PopcornBiz's Scott Ross reported from the annual film festival in Sundance.
In "Blue Valentine" writer-director Derek Cianfrance sends doppelganger Ryan Gosling to do battle with Michelle Williams in an epic fight to save a flagging marriage. The result is a great film and maybe the worst date movie of the century.
The movie finds a couple clearly suffering through a quiet crisis. Dean (Gosling) is a doting father and dedicated husband who knows that his wife is painfully unhappy, but she remains unresponsive to his pleas for help. Cindy (Williams) has been ground down by her misery and turned into the kind of person who cleans their home out of spite.
As their love withers in present day, we see in flashback how it came to be. As they grow apart, the breaking point in their past is forever lurking over the action.
The chemistry between Gosling and Williams is as good as you would expect from two such talented actors. Williams in particular should be commended to for giving her all to a character that is extremely unsympathetic. The preparation that Cianfrance put them through clearly paid dividends.
"We shot three weeks first, for the past. Then we took a month off. And then we shot the present day for another three weeks," Cianfrance explained to the audience after Thursday night's screening before a full house.
"I think that time we spent in the middle there was really key, because we had a house and Ryan, Michelle and Faith, who plays Frankie (the couple's young daughter), we all kinda just lived in that house. We gave them a home video camera, we had a Christmas tree in the garage and they just kinda celebrated their life in there -- they lit the Christmas tree, wrapped Christmas present, made birthday cakes, cooked chicken soup. (It was a) fully functional house... Ryan and Michelle did a lot of dishes in the house to prepare. The anger, of which there is no shortage, the moments of joy, all work."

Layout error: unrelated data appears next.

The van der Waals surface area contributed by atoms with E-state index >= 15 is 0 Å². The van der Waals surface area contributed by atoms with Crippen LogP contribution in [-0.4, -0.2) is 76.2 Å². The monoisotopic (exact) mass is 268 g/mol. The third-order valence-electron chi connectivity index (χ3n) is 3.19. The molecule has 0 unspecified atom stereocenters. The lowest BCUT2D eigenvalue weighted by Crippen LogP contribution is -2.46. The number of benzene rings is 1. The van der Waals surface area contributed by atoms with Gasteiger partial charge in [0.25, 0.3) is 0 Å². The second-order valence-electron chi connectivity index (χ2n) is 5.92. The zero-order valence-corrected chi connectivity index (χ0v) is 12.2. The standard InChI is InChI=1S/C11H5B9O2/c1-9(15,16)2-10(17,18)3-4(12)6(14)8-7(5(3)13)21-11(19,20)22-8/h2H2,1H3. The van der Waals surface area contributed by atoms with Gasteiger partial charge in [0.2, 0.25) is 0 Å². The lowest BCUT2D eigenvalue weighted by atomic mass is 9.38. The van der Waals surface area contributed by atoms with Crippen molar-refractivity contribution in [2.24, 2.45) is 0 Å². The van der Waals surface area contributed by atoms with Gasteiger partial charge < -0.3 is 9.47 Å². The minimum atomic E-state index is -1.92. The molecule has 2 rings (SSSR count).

Part of what makes "Blue Valentine" work, too, is Cianfrance not intruding too much on the action. Either from behind, through a window or from the backseat of a car, we're observers to the drama unfolding. Often, we don't even hear what's being said, but it's not important, the body language tells the story.
Gosling, who (like too many actors) has a band on the side, does quite a bit of singing and ukulele playing in the film, something Cianfrance would love to see more of in the future.
"He kinda reminds me of Elvis in 1956, the way he sings... when we first put the movie together, my first question for these guys was, do you think we have Ryan singing enough in the movie? 'Cuz I would do a whole movie with just him singing."
The similarities in appearance and mannerism between Gosling's character and Cianfrance are impossible to ignore, a point that made the director visibly uncomfortable when someone in the audience tried to bring it up.
Though the film wisely steers clear of the Tom Waits classic by the same name, the music, previously released songs by Grizzly Bear, is fantastic.
As much as anything, Cianfrance should be commended for ending his film almost perfectly, there is not an ounce of fat. And the closing credits are -- as stupid as this sounds -- gorgeous. The sum result is a film that has to be considered a strong contender in the U.S. Dramatic Competition at this year's Sundance.